Avagene Moore: The SFI Report mentions "a large and growing body of global best practices" that we can learn from and utilize. I believe strongly in this - however - in the EIIP’s 14-year history, we find little or no interest in subjects related to lessons learned from outside our borders. How do you suggest we overcome this?

David Kaufman: Look at catastrophes from the past few years—Haiti, Japan, Chile, etc. All of these offer opportunities to understand how different models and practices have played out. At FEMA we are very interested in learning from that. We have launched a comparative study program with a nine country informal working group that looks at community resilience.

I don’t think we do nearly enough and this was a theme at the scenario planning workshop. We could benefit from learning from events outside our borders. We are moving in that direction.

Amy Sebring: The report highlights the need for collaboration with Canada and Mexico. Has the SFI engaged with Canada and Mexico yet?

David Kaufman: Not specifically at SFI, although I have had some discussions with Canada and there was an interest in opening that dialog. We have engaged with Canada in issues with resilience and both countries about cross-border mutual aid.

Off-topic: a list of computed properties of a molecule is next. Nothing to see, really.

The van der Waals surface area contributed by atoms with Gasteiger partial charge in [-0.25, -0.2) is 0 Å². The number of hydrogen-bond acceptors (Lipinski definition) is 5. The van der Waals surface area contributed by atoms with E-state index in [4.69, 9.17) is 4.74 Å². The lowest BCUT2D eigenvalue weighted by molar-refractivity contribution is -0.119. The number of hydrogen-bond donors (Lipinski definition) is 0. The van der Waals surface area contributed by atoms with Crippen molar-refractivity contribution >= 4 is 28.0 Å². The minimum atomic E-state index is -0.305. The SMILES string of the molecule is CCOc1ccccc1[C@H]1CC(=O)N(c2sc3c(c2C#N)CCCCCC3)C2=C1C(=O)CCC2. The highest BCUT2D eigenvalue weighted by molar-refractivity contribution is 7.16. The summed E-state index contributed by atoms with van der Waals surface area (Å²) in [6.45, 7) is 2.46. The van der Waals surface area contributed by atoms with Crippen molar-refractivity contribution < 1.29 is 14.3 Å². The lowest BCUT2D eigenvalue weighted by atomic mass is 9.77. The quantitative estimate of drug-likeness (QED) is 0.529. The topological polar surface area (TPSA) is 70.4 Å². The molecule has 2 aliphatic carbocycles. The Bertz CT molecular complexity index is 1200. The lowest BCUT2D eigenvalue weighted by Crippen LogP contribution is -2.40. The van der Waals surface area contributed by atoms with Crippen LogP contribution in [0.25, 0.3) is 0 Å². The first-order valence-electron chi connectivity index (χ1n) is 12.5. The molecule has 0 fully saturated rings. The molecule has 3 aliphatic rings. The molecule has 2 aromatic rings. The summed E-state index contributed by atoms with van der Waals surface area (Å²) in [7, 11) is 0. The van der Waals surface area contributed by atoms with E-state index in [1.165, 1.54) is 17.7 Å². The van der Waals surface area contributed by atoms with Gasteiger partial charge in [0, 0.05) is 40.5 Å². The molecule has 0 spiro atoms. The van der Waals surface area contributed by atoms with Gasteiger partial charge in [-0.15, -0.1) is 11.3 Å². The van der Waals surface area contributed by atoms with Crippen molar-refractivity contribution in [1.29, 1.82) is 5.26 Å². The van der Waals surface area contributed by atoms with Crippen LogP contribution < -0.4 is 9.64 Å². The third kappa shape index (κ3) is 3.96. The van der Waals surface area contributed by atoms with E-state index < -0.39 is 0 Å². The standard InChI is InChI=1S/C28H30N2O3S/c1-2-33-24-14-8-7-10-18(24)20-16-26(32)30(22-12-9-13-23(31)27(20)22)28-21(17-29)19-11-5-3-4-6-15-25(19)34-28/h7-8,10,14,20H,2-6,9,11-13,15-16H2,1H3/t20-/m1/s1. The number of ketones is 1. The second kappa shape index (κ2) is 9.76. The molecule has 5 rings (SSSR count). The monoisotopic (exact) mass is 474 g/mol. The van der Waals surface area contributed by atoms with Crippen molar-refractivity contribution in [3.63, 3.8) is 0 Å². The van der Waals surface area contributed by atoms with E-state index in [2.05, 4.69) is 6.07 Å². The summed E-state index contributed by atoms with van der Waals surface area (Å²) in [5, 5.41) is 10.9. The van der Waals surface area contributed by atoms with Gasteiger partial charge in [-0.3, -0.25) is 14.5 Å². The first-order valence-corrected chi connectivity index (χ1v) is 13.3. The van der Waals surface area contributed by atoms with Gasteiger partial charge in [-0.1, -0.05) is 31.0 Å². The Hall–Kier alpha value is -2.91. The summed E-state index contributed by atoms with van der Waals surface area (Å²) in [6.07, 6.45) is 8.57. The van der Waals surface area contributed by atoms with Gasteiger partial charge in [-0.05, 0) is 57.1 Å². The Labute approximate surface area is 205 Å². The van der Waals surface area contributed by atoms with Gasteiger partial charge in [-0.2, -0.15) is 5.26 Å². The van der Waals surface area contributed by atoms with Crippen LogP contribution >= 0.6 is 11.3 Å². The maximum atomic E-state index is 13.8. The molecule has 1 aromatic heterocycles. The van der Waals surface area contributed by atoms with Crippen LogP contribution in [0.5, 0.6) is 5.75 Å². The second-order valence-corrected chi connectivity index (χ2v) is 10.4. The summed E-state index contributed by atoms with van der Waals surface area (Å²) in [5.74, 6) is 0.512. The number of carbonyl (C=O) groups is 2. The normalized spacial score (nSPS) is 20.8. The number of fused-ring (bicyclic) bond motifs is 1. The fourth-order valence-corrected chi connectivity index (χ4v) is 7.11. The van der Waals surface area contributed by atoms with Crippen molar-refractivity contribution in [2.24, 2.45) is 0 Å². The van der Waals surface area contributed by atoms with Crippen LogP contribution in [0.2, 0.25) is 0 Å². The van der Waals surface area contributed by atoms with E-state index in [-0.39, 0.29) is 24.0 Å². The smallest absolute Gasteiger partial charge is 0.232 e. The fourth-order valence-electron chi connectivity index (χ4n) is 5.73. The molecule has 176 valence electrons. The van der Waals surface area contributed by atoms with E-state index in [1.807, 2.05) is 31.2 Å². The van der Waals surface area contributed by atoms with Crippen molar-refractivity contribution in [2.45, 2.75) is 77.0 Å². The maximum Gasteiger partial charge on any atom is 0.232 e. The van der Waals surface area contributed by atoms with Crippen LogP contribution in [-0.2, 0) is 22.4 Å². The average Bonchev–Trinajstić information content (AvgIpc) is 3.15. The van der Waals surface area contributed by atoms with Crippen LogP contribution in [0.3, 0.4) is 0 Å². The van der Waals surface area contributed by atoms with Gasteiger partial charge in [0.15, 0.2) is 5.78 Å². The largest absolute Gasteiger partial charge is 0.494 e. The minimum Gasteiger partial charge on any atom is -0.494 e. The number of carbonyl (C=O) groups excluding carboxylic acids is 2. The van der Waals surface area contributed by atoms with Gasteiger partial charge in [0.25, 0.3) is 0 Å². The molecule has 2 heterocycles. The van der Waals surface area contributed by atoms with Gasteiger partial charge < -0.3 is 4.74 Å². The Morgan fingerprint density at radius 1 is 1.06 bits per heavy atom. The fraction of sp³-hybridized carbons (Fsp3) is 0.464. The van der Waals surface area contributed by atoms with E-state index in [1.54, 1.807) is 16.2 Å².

[Slide 14]

Amy Sebring: Time to wrap for today. Here is the contact information where you can follow up and provide further feedback: [email protected] and the URL for the SFI Website http://www.fema.gov/about/programs/oppa/strategic_foresight_initiative.shtm

David, on behalf of Avagene and myself and all our participants, thank you very much for taking time to share this information with us today. And thanks also to your staff for assisting with the preparation for today’s program.

David Kaufman: Thank you. I enjoyed it. If you have questions, submit them to our email. This is an open process and we are here to be meaningful in supporting that.

Amy Sebring: For EMForum.org newcomers, please note we have regular Webinar programs on a wide range of emergency management related topics twice a month, normally on the second and fourth Wednesdays of the month at noon Eastern.

If you would like to receive our future program announcements, you can subscribe from our home page at http://www.emforum.org . Also note you can earn CEU’s for participating through a partnership with Jacksonville State University. Details are linked from our home page.

Thanks to everyone for participating today. Have a great afternoon and pleasant evening. We are adjourned.